Workplace Exposures and Protective Practices of Hispanic Warehouse Workers
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Background This study was undertaken to assess workplace hazards and protective practices among Hispanic men and women working post-harvest in asparagus, apple and pear packaging warehouses. Methods Three focus groups were conducted in July 2003 with 25 workers (20 women, 5 men) recruited from communities in the Yakima Valley, Washington. Focus group content informed the design of an in-person structured interview administered to 50 additional warehouse workers from August to November 2006. Results Focus group participants reported difficult working conditions, exposure to chemicals, adverse health effects and use of work and home protective practices to minimize exposures for themselves and their families. Structured interview participants reported few workplace exposures to chemicals although many reported engaging in workplace and home protective practices. Discussion Findings from this research can direct initial efforts to determine if and how interventions for warehouse workers may be designed to protect against hazardous workplace exposures.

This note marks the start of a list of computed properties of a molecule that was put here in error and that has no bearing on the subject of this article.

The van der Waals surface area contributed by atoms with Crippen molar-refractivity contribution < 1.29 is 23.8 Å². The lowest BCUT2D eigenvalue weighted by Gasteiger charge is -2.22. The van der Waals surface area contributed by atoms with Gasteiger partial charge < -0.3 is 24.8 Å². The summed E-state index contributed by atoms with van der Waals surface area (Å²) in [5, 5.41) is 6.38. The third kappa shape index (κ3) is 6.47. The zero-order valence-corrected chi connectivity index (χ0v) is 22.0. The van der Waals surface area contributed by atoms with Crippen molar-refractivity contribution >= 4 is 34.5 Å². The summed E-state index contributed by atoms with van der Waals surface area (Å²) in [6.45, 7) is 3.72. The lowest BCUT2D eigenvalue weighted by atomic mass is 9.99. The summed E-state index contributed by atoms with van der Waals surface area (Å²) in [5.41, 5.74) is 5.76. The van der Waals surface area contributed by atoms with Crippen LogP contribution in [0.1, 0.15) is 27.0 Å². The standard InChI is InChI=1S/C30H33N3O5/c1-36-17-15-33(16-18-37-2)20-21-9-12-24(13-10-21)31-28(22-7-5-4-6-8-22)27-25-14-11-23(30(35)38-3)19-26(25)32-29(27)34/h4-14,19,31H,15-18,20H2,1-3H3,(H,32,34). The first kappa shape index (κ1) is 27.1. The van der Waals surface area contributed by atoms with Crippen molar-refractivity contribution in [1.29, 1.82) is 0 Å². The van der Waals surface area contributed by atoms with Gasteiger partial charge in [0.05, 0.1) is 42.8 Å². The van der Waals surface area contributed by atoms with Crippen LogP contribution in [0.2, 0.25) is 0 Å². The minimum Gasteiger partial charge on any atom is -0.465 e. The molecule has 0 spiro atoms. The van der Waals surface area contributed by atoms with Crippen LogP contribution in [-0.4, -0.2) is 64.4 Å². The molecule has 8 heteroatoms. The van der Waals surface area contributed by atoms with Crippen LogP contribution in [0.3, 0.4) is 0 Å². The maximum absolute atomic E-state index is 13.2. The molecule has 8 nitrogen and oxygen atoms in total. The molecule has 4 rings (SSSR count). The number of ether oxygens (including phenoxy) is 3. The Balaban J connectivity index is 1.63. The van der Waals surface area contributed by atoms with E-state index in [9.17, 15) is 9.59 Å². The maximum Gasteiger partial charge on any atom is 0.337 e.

KeywordsWarehouse workers Rural Hispanics Chemical exposures Take-home exposures Protective practices
This research was supported by the Center for Child Environmental Health Risks Research under the Environmental Protection Agency (RD-83170901), the National Institute of Environmental Health Sciences (PO1-ES09601), and the National Cancer Institute Biobehavioral Cancer Prevention Training Program at the University of Washington (R25 CA092408). The authors wish to acknowledge all project interview staff as well as the warehouse worker participants in the Yakima Valley.
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